Still, the island has continued to exist in a polite limbo. Canada even suspended operations on and near the island in 2013 amid worries about creating an international incident with Denmark.

Potential solutions to the issue have been discussed many times, and splitting the island down the middle or sharing it is the solution proposed most often.

Articles

This animated map shows Gettysburg in a whole new way

The Civil War Trust, known for its great maps and historical accounts of the war, has branched into animated maps that show move-by-move accounts of important battles like Antietam, Vicksburg and Shiloh.


The trust’s still maps are known for their accuracy and detail, and these new animated maps continue that tradition. The big difference is the motion; it’s like watching the battle play out on a sand table during a ROC drill.

D-Day: The story behind the largest amphibious assault in history
(GIF: YouTube/Civil War Trust)

A narrator provides context for the action, telling viewers everything from how the crippling heat affected the repeated clashes at Little Round Top to why Maj. Gen. Daniel Sickles made his ill-advised deployment of artillery on the Union’s front.

Meanwhile, short video clips try to put the viewer on the ground with soldiers during the most fierce and important events, showing things like when Maj. Gen. John Reynolds was shot in the neck and killed.

D-Day: The story behind the largest amphibious assault in history
(GIF: YouTube/Civil War Trust)

The full videos for each battle are a little long, about 15-20 minutes each. But they let you get a better understanding of each battle that you can knock out in a lunch break. Check out Gettysburg below:

Articles

2 Army Marksmanship Unit instructors just competed in the Olympic double trap

Two Army infantrymen and U.S. Army Marksmanship Unit instructors competed in the double trap shotgun event on Aug. 10 in Rio de Janeiro where they placed seventh and 14th, failing to advance to the medal round.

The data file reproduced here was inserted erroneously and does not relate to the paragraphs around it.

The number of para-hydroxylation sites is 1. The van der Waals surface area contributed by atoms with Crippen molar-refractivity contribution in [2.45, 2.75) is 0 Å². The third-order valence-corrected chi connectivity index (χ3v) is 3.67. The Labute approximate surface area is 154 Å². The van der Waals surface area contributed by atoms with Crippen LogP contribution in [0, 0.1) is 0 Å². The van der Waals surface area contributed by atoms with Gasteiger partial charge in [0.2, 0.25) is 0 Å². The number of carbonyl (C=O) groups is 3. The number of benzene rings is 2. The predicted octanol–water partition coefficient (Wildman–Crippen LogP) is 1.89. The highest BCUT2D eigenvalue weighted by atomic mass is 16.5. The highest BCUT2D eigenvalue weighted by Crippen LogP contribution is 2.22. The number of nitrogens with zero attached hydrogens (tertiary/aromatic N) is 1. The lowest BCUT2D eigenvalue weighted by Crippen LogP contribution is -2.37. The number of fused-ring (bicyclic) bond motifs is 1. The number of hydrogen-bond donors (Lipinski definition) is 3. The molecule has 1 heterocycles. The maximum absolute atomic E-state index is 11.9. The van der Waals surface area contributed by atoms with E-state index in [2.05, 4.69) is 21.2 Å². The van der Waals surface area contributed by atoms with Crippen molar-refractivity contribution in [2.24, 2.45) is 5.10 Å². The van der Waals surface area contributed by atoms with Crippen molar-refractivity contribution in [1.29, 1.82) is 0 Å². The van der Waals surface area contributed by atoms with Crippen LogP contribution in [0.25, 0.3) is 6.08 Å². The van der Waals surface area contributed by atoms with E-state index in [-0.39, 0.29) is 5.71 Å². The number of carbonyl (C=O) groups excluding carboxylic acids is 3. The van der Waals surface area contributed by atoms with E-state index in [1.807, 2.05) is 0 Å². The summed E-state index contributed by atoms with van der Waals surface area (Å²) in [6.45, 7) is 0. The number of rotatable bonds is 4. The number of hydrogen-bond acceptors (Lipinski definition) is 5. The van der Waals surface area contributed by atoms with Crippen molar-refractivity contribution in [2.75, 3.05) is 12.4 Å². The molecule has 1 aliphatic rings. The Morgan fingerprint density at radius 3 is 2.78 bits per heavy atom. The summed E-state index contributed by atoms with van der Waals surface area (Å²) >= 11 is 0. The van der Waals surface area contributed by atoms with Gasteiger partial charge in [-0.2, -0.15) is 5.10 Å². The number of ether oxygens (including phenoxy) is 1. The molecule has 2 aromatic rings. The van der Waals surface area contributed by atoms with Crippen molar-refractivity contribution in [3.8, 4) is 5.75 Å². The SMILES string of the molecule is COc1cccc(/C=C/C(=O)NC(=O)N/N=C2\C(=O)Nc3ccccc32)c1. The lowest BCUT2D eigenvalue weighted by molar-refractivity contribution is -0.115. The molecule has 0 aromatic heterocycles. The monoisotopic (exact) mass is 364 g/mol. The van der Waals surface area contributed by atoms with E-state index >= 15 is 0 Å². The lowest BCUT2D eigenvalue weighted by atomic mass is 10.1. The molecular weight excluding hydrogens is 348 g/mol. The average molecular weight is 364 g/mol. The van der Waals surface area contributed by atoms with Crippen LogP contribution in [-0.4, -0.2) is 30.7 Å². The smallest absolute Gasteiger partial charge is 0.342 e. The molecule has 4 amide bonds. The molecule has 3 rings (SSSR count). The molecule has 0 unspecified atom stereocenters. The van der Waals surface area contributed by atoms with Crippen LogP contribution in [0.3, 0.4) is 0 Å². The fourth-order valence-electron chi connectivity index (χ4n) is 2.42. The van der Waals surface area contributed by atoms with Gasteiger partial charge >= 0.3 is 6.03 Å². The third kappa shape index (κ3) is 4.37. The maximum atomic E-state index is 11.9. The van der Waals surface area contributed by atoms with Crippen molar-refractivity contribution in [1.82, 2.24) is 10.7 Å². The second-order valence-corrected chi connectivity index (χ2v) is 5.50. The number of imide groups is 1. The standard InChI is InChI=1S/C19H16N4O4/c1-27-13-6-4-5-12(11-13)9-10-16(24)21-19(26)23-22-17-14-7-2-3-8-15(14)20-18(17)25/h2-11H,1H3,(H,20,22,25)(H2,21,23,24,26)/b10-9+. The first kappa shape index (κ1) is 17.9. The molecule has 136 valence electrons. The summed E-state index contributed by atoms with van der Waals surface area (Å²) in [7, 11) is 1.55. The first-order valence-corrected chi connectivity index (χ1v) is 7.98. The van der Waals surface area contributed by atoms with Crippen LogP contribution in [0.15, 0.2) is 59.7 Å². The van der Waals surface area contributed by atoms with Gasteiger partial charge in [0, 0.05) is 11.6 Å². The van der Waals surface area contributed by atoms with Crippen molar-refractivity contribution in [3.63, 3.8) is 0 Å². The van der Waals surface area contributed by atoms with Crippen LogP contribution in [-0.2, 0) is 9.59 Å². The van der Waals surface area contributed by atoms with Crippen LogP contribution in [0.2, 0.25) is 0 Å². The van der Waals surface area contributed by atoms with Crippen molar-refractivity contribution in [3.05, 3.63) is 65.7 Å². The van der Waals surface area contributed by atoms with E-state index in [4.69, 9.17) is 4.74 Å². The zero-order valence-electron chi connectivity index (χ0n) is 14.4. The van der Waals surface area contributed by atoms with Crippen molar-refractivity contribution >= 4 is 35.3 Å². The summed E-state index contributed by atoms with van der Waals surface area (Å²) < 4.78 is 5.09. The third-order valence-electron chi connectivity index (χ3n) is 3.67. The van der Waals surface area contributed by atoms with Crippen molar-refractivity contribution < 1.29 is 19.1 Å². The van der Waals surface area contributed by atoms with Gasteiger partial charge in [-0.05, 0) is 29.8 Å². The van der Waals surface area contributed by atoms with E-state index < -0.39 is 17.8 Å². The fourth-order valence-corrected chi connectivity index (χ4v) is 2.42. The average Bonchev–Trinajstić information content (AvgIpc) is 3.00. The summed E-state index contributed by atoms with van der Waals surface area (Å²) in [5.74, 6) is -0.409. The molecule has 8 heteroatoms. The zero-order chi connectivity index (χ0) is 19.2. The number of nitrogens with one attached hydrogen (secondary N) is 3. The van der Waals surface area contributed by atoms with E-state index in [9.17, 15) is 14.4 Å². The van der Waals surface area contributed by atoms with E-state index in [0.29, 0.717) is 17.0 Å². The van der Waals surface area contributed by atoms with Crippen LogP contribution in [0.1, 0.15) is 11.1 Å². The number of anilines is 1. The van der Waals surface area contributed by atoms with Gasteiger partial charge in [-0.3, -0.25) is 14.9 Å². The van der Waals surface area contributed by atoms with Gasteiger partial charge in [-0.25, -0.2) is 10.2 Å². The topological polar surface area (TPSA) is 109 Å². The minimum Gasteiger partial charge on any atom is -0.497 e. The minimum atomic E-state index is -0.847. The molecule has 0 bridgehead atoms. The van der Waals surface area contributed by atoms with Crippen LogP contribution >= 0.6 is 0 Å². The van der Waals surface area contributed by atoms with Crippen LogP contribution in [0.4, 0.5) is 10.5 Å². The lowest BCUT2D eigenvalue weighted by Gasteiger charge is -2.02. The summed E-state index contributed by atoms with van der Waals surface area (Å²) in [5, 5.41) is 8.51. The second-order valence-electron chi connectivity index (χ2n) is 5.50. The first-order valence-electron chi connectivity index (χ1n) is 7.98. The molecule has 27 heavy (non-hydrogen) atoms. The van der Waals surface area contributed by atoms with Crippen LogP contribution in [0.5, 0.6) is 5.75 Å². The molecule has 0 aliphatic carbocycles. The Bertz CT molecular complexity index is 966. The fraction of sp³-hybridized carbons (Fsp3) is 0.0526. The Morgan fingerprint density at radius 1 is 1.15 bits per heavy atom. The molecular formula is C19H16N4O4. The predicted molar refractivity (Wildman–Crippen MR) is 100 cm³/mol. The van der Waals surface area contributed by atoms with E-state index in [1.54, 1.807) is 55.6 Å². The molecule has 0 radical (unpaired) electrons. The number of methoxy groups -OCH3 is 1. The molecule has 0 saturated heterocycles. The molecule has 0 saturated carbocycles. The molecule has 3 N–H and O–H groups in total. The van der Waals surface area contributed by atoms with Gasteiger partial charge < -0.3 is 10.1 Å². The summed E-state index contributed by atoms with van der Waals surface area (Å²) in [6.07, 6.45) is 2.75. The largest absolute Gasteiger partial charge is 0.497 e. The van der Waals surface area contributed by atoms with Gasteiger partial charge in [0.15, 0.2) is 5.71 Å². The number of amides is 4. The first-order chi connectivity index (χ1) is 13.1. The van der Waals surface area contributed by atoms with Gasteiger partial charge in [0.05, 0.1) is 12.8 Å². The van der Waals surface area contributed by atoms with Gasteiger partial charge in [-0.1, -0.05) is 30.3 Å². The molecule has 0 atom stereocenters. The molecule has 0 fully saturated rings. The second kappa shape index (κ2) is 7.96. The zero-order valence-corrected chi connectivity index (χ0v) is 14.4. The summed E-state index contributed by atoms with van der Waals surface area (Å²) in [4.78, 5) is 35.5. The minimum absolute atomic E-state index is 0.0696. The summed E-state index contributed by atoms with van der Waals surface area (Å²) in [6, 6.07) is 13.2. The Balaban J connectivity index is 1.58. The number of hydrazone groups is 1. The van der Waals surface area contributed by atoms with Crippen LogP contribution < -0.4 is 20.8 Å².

Sergeants 1st Class Joshua Richmond and Glenn Eller are shotgun instructors for the USAMU and prior Olympians. Eller won gold in the Olympic double trap event in Beijing in 2008. Both NCOs competed in the Rio 2016 Qualifiers Aug. 10.

D-Day: The story behind the largest amphibious assault in history
Staff Sgt. Glenn Eller, U.S. Army Marksmanship Unit and 2008 Olympic gold medalist, fires his shotgun during a competition. Eller placed 14th in the Double Trap at the 2016 Olympics. (Photo: US Army Marksmanship Unit Brenda Rolin)

Double trap is a shotgun shooting sport where two clay targets are fired into the air at the same time, and the shooter has two shots to hit them.

Both athletes struggled in the early rounds of Rio qualification, but Richmond fought his way back up to seventh with a score of 135, just barely missing his chance to shoot in the semi-finals. Eller finished in 14th position with a score of 131.

D-Day: The story behind the largest amphibious assault in history
Sgt. 1st Class Josh Richmond competes in the Double Trap event in preparation for the 2016 Olympics. Richmond went on to place seventh in Rio. (Photo: US Army Marksmanship Unit Brenda Rolin)

While the result is disappointing for U.S. military fans, they still have a lot to look forward to over the next few days. SEAL training graduate and Navy officer Edward King will compete in the rowing finals on Aug. 11.

Marine Corps 2nd Lt. David Higgins, Army Sgt. 1st Class Michael McPhail, and Sgt. 1st Class Nathan Sanderson will compete in shooting events Aug. 12, while Naval Academy Cadet Regine Tugade will race in the 100-meter dash.

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This Army veteran running for Senate assembles an AR-15 blindfolded in a new ad

Army veteran Jason Kander is running for the US Senate to unseat Sen. Roy Blunt (R-Mo.), and he just dropped an incredibly effective ad pushing back on criticism of his gun rights positions.


He assembles an AR-15 blindfolded while simultaneously talking about his time serving as an intelligence officer in Afghanistan. “I approve this message, because I would like to see Sen. Blunt do this,” he says, holding up the finished rifle, in what is the political equivalent of a mic drop.

Last week, the National Rifle Association released an ad that criticized “liberal Jason Kander” for a 2009 vote against the defensive use of guns. The spot criticized the Democrat as being weak on Second Amendment rights.

D-Day: The story behind the largest amphibious assault in history
Missourians for Kander | YouTube